Our bodies undergo considerable changes during pregnancy. As our hormones rise and fall, however, it can be a challenge to identify what’s a normal experience and what might warrant a call to your OB-GYN. Vaginal dryness is one such uncomfortable experience that can develop during pregnancy and postpartum. Why does it happen and what are some safe ways to find relief?
Hormonal changes and imbalances impact your vaginal health. Your vagina requires a sufficient amount of the hormone estrogen to produce the slightly acidic discharge that keeps your vaginal environment healthy and lubricated. During pregnancy, your estrogen levels increase to support your changing reproductive organs and to prepare for childbirth. It’s less common that hormonal changes during pregnancy cause vaginal dryness, but changing hormones aren’t the only culprits.
Your body requires ample water to maintain a healthy vagina, even more so during pregnancy. The more dehydrated your body becomes, the drier your skin, including the skin surrounding your vagina. As a general rule, it’s a good idea to up your water intake during pregnancy.
Stress can also result in a dry vagina. At no other time does your body undergo such changes as it does during pregnancy, which can have a profound effect on both your physical and mental health. As cortisol, the stress hormone, increases, it can interfere with the estrogen production essential for vaginal lubrication.
Without sufficient estrogen, your body cannot produce the discharge that protects your vagina from dryness and other harmful bacteria, such as yeast infections. During pregnancy, women are more susceptible to yeast infections during their second and third trimesters and are 10% more likely to develop an infection. Signs you may have a yeast infection include itchiness, inflammation, or unusual discharge besides vaginal dryness.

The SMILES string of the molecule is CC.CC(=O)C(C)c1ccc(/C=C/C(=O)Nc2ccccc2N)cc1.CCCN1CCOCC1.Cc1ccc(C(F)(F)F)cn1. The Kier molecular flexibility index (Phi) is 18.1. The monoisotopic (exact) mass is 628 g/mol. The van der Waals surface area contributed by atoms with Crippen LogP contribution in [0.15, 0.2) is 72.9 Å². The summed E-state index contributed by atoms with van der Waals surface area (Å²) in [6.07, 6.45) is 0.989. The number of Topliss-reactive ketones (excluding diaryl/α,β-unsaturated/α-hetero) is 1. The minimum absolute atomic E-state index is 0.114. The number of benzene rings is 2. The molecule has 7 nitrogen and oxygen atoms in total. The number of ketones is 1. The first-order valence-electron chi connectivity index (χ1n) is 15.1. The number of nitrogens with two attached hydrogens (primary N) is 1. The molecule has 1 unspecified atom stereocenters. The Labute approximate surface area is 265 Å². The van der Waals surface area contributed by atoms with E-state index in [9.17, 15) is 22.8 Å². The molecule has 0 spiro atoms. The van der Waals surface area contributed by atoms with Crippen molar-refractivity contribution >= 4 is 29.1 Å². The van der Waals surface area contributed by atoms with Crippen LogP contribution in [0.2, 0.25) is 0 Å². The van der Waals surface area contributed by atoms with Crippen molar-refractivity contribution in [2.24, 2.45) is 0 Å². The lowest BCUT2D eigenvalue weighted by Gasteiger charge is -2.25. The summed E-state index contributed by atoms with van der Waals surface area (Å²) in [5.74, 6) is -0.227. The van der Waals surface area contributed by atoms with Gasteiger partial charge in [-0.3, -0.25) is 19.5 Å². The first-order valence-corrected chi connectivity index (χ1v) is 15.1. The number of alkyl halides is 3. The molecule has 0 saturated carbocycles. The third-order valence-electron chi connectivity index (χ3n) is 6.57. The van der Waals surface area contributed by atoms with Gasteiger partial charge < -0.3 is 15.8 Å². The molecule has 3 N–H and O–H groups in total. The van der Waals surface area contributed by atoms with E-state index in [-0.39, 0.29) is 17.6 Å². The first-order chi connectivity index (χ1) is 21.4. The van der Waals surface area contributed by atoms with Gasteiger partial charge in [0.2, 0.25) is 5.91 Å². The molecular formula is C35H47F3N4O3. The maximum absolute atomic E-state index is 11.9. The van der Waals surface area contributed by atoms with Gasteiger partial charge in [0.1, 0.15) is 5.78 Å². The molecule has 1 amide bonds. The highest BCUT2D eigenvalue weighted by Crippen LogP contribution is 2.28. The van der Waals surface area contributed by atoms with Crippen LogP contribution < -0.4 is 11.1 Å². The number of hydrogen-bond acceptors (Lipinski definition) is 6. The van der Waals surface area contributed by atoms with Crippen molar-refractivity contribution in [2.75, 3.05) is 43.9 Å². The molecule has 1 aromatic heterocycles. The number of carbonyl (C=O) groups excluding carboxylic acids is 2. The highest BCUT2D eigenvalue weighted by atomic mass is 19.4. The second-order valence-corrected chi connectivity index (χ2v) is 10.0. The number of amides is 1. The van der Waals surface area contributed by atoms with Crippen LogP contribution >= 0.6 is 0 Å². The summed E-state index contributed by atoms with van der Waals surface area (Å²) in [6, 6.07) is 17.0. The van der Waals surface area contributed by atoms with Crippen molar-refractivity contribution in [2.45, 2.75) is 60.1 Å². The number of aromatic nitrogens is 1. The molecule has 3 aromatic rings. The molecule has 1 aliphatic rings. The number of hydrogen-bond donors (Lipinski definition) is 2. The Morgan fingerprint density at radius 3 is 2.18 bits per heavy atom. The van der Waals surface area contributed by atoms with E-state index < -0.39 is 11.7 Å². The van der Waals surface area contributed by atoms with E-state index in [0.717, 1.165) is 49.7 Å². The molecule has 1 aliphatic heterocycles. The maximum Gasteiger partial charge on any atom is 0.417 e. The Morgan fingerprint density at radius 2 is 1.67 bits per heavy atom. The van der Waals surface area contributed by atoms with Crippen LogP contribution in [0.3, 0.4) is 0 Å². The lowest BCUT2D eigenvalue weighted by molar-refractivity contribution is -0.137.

Postpartum, the twelve weeks post-childbirth often considered the ‘fourth trimester,’ prompts further hormonal changes. Estrogen and progesterone, the two hormones that surge during pregnancy to help your body prepare for birth, plummet. In their place rises the hormone prolactin, which helps your body produce milk for breastfeeding.
High levels of prolactin can inhibit estrogen production, which increases a woman’s risk of developing vaginal dryness during the postpartum period. Remember, any hormonal changes can disrupt your vaginal environment.
If you notice increasing vaginal dryness postpartum, you’re in good company. According to the journal BMC Pregnancy & Childbirth, up to 43% of women experience a lack of vaginal lubrication six months after giving birth. In particular, researchers noted the correlation between vaginal dryness and breastfeeding, as prolactin can suppress estrogen production. How long it takes for your hormones to return to normal levels varies per woman and often depends on how long you plan to breastfeed.
Though vaginal dryness can be a normal symptom of fluctuating hormones during pregnancy and postpartum, it is not something you need to endure. Finding relief from vaginal dryness, whether from hormones, infection, or stress, is all a part of helping women navigate their changing bodies both during and after pregnancy.
Vaginal moisturizers remain one of the best options to relieve vaginal dryness. Keep in mind that you need to select a vaginal moisturizer that does not contain hormones both during pregnancy and while breastfeeding. Some vaginal moisturizer brands (and lubricants) include hormones that can put your baby’s health and development at risk.
Look for a vaginal moisturizer that includes either hyaluronic acid or sodium hyaluronate for maximum benefit to help your vagina retain moisture. Our Mia Vita Gel, an intimate skin moisturizer, is safe for everyday use and contains no hormones.
Common soaps and perfumes often include fragrance, an ingredient that can further irritate your already sensitive and dry skin. Look at the labels of your beauty and household products and do your best to avoid those with added fragrance.
Find time to focus on your mental wellbeing. Stress can interfere with your hormones and contribute to vaginal dryness, so it’s important to prioritize your mental health along with your physical health. Five-minute meditations, yoga, taking a quick walk outside, and making an appointment to talk with a therapist can all help improve your mental health.
Schedule a time to talk with your OB-GYN about any symptoms of vaginal dryness during pregnancy and postpartum. At your appointment, your OB-GYN can perform an examination and run tests to determine the cause of your vaginal dryness and make additional recommendations for relief. Vaginal dryness during pregnancy and postpartum can be a normal experience, but not one you need to tolerate.